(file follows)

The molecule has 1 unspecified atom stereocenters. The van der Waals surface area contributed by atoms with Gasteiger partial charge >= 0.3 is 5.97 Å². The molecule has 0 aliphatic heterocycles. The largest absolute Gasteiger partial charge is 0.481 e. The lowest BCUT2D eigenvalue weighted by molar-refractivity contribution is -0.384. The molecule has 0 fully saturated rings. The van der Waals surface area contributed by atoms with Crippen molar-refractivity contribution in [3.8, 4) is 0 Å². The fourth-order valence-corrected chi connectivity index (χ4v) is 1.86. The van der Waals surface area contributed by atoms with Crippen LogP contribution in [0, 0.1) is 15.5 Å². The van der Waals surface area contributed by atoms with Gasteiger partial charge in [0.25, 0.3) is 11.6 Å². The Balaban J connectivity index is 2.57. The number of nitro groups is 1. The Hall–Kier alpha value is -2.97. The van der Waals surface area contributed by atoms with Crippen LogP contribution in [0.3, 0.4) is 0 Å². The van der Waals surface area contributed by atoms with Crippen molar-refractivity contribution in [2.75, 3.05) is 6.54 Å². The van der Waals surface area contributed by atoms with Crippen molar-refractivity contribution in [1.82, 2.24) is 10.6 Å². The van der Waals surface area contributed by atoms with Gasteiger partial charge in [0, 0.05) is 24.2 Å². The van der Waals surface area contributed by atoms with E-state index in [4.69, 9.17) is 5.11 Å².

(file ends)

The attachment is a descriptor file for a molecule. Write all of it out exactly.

The molecule has 1 unspecified atom stereocenters. The van der Waals surface area contributed by atoms with Gasteiger partial charge >= 0.3 is 5.97 Å². The molecule has 0 aliphatic heterocycles. The largest absolute Gasteiger partial charge is 0.481 e. The lowest BCUT2D eigenvalue weighted by molar-refractivity contribution is -0.384. The molecule has 0 fully saturated rings. The van der Waals surface area contributed by atoms with Crippen molar-refractivity contribution in [3.8, 4) is 0 Å². The fourth-order valence-corrected chi connectivity index (χ4v) is 1.86. The van der Waals surface area contributed by atoms with Crippen LogP contribution in [0, 0.1) is 15.5 Å². The van der Waals surface area contributed by atoms with Gasteiger partial charge in [0.25, 0.3) is 11.6 Å². The Balaban J connectivity index is 2.57. The number of nitro groups is 1. The Hall–Kier alpha value is -2.97. The van der Waals surface area contributed by atoms with Crippen LogP contribution in [0.3, 0.4) is 0 Å². The van der Waals surface area contributed by atoms with Crippen molar-refractivity contribution in [2.75, 3.05) is 6.54 Å². The van der Waals surface area contributed by atoms with Crippen molar-refractivity contribution in [1.82, 2.24) is 10.6 Å². The van der Waals surface area contributed by atoms with Gasteiger partial charge in [0, 0.05) is 24.2 Å². The van der Waals surface area contributed by atoms with E-state index in [4.69, 9.17) is 5.11 Å².